The five habits of highly resilient businesses

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Want to know how to recognise a resilient company during a crisis? They’re the ones starting a new business division when everyone else is shutting down theirs. Picture: Supplied
Want to know how to recognise a resilient company during a crisis? They’re the ones starting a new business division when everyone else is shutting down theirs. Picture: Supplied

BUSINESS


African businesses are battling through one of the most difficult periods in modern history. TransUnion’s recent small, micro- and medium-sized enterprise study in South Africa found that 90% of small businesses are struggling or temporarily closed as a result of the Covid-19 pandemic.

Nearly half are unsure if they will survive.

Businesses of all sizes need to become resilient – and quickly. But what does resilience look like? As any successful boxer will tell you, resilience is not the ability to take punches.

It’s not about bouncing back from adversity; it’s about being able to move quickly, adapt to a situation, have awareness and take advantage of the growth opportunities that emerge from disruption.

Look at any major crisis, and you’ll see that the most resilient organisations share several common traits that allow them to emerge successful, whatever their industry.

Think through the stages of recovery

Many companies approach disruptive events – like the Covid-19 pandemic – with a crisis management mind-set: they focus on immediate actions aimed at getting through the worst of it.

For resilient companies, this is only the first step. They also make sure they can hit the ground running in the aftermath.

There are numerous recovery models out there highlighting the importance of planning in phases, but I’m especially fond of Google’s: respond, rebuild and reframe.

Resilient businesses are always on the lookout for new sources of revenue. They analyse trends and changing consumer behaviour to see where the opportunities lie, redirecting investment to target the market segments that will generate the most return on investment.

Importantly, you’ll find that it’s the rebuilding phase that’s often more predictive of success than the initial response.

Take Germany’s manufacturing sector during the 2008 financial crisis for example – they used the downtime caused by reduced demand to upskill workers and retool their ways of working. This helped the industry bounce back more quickly.

Cut the right costs and reinvest

Resilient businesses are quick to make financial decisions to secure liquidity at the start of a crisis, but you’ll rarely find them making mass layoffs.

Instead, they carefully review operations and make small, surgical cuts along the way. They re-allocate investments, pause unprofitable activities and optimise front-end spending, focusing on efficiency and value creation rather than short-term savings.

More importantly, they reinvest those savings with future growth in mind.

As a case in point, clothing retailer Patagonia shut down its warehouse e-commerce operations at the start of the pandemic. It continued serving customers by digitising key warehousing and fulfilment capabilities. At the same time, it expanded its line of nonperishable food items to account for the demand for stockpile-friendly food.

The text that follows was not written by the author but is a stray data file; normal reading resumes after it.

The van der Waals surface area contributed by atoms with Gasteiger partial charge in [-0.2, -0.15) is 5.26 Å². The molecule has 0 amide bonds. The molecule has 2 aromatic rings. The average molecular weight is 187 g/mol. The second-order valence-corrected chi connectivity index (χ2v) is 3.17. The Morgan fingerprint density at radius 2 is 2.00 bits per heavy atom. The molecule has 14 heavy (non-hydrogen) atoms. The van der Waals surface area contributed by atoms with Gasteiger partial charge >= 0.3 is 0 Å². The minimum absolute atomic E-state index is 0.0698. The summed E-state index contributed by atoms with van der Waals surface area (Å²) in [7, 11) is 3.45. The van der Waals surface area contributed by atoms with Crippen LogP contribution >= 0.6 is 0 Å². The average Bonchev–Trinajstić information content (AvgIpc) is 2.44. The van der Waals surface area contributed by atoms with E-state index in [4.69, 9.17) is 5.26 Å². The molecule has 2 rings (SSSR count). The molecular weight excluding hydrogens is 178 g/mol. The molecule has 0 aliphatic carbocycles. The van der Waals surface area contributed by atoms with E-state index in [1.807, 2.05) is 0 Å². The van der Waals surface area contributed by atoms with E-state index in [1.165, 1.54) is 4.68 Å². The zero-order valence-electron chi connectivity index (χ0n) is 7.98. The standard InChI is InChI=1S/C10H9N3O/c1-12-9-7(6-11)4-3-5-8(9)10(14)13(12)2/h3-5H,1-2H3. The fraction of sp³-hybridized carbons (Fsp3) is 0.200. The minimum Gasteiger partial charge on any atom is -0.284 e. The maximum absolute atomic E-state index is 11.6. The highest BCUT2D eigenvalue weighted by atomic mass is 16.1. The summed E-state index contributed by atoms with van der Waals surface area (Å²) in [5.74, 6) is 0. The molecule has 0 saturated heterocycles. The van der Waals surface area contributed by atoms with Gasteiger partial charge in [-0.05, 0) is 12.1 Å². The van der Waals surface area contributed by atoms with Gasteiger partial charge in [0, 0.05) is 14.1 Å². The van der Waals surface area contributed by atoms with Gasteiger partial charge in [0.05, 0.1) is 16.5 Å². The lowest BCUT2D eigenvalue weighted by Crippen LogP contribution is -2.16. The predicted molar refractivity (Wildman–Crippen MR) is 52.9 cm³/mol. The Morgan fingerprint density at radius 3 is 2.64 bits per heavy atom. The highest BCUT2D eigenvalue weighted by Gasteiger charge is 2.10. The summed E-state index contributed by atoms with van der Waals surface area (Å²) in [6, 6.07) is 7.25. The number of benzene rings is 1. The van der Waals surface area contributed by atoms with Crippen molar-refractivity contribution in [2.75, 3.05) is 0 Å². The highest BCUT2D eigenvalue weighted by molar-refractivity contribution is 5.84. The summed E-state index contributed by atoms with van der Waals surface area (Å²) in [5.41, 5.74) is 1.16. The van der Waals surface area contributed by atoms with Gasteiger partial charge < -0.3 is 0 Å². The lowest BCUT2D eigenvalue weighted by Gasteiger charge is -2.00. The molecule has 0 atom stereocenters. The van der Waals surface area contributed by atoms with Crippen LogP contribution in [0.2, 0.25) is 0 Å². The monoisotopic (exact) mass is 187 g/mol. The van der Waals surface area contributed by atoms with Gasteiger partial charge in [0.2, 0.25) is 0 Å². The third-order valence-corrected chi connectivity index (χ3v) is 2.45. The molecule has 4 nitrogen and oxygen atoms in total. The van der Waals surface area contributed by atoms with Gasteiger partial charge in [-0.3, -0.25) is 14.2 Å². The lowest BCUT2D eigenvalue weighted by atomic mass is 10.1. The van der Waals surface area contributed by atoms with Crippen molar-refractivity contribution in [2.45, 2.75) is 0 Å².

Go where the customers are

Resilient businesses are always on the lookout for new sources of revenue. They analyse trends and changing consumer behaviour to see where the opportunities lie, redirecting investment to target the market segments that will generate the most return on investment.

We’re seeing this happen a lot in the hospitality and travel industries, which have been some of the hardest hit by the global pandemic, necessitating some major shifts in business models.

Read: Let’s act now to prevent future Covid-19 disruptions

By shifting its focus from passengers to cargo transport, Ethiopian Airlines has maintained a steady revenue at a time when 90% of its commercial fleet was grounded.

Reimagine the future

Want to know how to recognise a resilient company during a crisis? They’re the ones starting a new business division when everyone else is shutting down theirs.

This is because resilient companies put purpose front and centre, even in the most trying times. They look beyond the short-term to imagine where their industry will be in the years to come and what kind of world they’ll be doing business in.

More importantly, they look to find ways to reskill their people to deal with the new future of work. The pandemic means that some jobs that have been lost will never come back, and those that do will require new ways of working and new skills.

As leaders on a continent with staggering youth unemployment levels, how do we help people create futures in this new operating model? This must be front and centre of our “great reset”.

Don’t rely on guesswork

Resilient organisations seem to have the uncanny knack of making the right moves at the right time.

However, this instinct doesn’t come naturally – it is the result of the time and resources they invest in understanding their customers and their organisational strengths.

Many companies approach disruptive events – like the Covid-19 pandemic – with a crisis management mind-set: they focus on immediate actions aimed at getting through the worst of it.

Not only do they gather information on larger trends, but they have the feedback loops in place to be able to adapt their tactics on the fly.

How is your company’s ring awareness? Have you been able to resume normal, or improved, business operations since the pandemic struck?

What moves have you taken to ensure your people stay engaged, and that your customers remain front and centre of your enterprise? 

Lee Naik is CEO of TransUnion Africa


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